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Review: On Your Feet! Dances to a Familiar Beat

3 minute read

In the first act of the new musical On Your Feet!, Emilio Estefan (played by Josh Segarra) bristles when an oily record executive insists that his band, Miami Sound Machine, won’t appeal to English-speaking audiences unless he makes accommodations: dump the horns, tamp down the percussion, change your name. Emilio responds with an indignant recap of his immigrant story–his family left Cuba for Miami when Emilio was a teen to “build a new life”–and a paean to the American Dream. “You should look very closely at my face,” he says, “because whether you know it or not, this is what an American looks like.”

The applause that follows is a sign that the show–full name: On Your Feet! The Story of Emilio and Gloria Estefan–at least has impeccable timing. It comes to Broadway just months after the U.S. and Cuba reopened relations and amid the strident anti-immigrant rhetoric of the Republican presidential campaign. Unfortunately, it’s not enough to lift On Your Feet! above the conventions of its well-worn genre: the inspirational biomusical.

You know the drill: Shy but talented Miami girl Gloria (Ana Villafañe) meets charismatic bandleader, becomes the group’s lead singer, helps propel it to the top of the Latin charts, then breaks through to become one of the hottest acts of the ’80s. She faces the usual hurdles, among them a dyspeptic mother who resents her success and a tour-bus crash that leaves Gloria with a broken back, necessitating surgery and months of recovery. “Is she a fighter?” asks a doctor. If you need to ask, you don’t belong at the theater.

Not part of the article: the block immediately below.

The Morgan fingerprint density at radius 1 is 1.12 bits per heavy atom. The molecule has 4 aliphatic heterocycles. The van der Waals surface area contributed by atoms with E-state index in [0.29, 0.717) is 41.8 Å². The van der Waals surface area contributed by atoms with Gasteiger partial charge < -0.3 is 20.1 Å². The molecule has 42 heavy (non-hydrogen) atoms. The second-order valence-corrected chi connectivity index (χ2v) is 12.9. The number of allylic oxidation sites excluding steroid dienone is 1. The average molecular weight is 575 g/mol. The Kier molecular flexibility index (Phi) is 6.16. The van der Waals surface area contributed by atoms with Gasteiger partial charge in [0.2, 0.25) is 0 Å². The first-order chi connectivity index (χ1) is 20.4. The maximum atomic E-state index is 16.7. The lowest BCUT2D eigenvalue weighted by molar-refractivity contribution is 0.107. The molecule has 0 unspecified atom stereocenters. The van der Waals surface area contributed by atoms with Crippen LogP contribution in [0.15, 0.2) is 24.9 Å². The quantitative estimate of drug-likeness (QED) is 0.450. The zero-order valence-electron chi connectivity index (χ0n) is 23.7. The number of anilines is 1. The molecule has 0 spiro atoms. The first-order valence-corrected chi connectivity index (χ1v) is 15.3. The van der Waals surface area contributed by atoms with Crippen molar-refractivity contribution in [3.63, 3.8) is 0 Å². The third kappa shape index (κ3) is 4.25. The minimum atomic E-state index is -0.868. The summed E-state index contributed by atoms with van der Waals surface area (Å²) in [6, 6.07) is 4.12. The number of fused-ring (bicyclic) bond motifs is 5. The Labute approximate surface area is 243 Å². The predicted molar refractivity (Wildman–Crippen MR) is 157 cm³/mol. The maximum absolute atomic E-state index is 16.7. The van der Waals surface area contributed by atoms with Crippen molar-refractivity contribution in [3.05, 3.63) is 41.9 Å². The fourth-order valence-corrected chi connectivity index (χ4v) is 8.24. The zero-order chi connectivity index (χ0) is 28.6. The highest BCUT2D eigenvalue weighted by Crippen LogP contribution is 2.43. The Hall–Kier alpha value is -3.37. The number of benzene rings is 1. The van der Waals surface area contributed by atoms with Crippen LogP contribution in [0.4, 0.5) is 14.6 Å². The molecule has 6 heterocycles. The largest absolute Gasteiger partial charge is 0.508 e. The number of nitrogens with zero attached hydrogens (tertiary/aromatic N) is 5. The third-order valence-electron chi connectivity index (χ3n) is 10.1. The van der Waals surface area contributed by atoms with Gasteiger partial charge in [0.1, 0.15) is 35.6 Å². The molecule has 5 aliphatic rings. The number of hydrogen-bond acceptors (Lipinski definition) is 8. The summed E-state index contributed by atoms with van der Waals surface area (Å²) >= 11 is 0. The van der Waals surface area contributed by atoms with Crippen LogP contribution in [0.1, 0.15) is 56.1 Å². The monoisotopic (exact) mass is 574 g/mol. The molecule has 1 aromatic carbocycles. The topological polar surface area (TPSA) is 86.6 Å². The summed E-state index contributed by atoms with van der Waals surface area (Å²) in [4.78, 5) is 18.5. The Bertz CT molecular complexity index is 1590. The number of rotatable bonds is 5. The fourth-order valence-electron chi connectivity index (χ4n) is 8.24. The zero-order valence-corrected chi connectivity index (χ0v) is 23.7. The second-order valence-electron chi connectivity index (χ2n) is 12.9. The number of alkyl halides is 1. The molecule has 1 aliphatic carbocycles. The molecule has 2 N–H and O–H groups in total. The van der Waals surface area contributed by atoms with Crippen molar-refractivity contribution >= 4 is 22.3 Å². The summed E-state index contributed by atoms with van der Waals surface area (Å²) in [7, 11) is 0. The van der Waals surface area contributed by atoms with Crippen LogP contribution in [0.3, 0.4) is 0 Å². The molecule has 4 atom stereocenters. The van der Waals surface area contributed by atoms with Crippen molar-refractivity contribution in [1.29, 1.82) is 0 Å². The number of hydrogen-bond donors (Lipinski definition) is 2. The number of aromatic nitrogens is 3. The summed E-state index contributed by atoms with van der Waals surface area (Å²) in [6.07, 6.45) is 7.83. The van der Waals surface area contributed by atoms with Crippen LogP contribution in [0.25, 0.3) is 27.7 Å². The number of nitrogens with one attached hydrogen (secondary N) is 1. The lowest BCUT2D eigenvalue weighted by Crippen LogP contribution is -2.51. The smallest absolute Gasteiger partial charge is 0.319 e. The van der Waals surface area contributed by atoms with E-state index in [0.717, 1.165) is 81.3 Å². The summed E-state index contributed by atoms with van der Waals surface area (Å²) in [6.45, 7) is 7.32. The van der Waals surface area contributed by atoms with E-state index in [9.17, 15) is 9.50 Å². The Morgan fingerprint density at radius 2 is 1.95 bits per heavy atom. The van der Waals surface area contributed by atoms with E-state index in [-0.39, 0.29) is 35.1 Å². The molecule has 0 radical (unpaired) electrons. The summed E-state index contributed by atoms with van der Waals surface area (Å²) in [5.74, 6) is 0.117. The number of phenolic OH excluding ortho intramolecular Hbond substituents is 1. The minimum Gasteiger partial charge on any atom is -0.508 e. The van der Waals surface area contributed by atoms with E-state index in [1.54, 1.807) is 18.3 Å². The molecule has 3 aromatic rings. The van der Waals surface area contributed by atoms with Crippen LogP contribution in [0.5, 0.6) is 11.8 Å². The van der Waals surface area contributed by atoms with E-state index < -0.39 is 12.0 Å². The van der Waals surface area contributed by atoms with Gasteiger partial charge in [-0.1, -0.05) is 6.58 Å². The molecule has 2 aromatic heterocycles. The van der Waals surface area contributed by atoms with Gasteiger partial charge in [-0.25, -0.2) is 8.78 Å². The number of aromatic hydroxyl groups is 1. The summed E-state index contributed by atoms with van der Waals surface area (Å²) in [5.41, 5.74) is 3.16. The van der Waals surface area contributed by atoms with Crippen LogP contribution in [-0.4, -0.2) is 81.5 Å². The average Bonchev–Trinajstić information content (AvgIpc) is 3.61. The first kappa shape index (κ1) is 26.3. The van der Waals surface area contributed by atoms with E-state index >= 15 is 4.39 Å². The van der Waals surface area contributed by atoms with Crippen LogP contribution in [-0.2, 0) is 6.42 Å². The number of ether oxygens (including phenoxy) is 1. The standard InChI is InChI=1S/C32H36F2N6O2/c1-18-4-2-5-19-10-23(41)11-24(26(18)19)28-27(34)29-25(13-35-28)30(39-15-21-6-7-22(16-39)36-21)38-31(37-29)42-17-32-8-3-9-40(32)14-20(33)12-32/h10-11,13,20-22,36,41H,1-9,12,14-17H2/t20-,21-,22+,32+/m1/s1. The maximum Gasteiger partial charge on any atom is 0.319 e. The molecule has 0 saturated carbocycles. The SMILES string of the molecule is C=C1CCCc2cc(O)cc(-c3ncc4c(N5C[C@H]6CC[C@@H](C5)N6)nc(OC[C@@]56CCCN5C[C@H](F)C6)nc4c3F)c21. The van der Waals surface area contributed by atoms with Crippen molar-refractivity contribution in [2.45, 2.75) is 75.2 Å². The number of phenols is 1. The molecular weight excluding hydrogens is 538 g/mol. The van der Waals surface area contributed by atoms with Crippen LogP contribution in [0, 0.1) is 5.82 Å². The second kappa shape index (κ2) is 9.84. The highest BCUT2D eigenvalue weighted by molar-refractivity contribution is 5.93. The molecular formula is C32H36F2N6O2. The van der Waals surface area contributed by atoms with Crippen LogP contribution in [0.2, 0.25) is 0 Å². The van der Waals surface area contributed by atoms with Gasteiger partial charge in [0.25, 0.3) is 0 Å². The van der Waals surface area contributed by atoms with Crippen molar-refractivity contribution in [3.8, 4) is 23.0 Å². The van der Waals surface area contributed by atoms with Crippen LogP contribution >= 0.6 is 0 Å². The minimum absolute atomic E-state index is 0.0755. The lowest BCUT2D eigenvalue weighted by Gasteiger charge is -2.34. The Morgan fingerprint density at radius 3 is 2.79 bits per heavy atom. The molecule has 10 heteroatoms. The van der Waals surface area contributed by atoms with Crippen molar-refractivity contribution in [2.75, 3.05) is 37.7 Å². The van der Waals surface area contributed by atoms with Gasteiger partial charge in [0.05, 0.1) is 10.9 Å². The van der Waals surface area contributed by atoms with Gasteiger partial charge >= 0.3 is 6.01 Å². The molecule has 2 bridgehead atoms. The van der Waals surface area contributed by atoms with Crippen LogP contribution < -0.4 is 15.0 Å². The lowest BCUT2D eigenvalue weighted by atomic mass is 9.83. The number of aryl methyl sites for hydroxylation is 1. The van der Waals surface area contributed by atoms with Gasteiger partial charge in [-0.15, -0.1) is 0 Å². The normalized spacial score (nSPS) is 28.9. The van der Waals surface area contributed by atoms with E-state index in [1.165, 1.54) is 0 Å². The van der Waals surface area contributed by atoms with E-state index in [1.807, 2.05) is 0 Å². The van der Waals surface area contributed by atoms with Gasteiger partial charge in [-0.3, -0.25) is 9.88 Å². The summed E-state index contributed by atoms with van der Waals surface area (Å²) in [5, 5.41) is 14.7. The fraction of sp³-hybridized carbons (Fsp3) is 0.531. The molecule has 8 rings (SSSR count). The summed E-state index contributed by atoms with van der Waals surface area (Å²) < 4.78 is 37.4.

The show serves mainly as an animated souvenir book for fans, showcasing Estefan hits–“Conga,” “Rhythm Is Gonna Get You”–along with lesser-known ballads and one new song written for the show by Gloria and her daughter Emily. With brisk direction by Jerry Mitchell and hot-wired choreography by Sergio Trujillo, On Your Feet! passes the time easily enough, and newcomer Villafañe gives a fine, fiery performance. But it lacks the grit or nuance of better examples of the genre, like Jersey Boys or Beautiful: The Carole King Musical. Indeed, with its simple, sliding-panel sets, paint-by-numbers dialogue and an audience-participation conga line just before intermission, the show seems less suited to Broadway than to what will surely be a long and fruitful life on the road.

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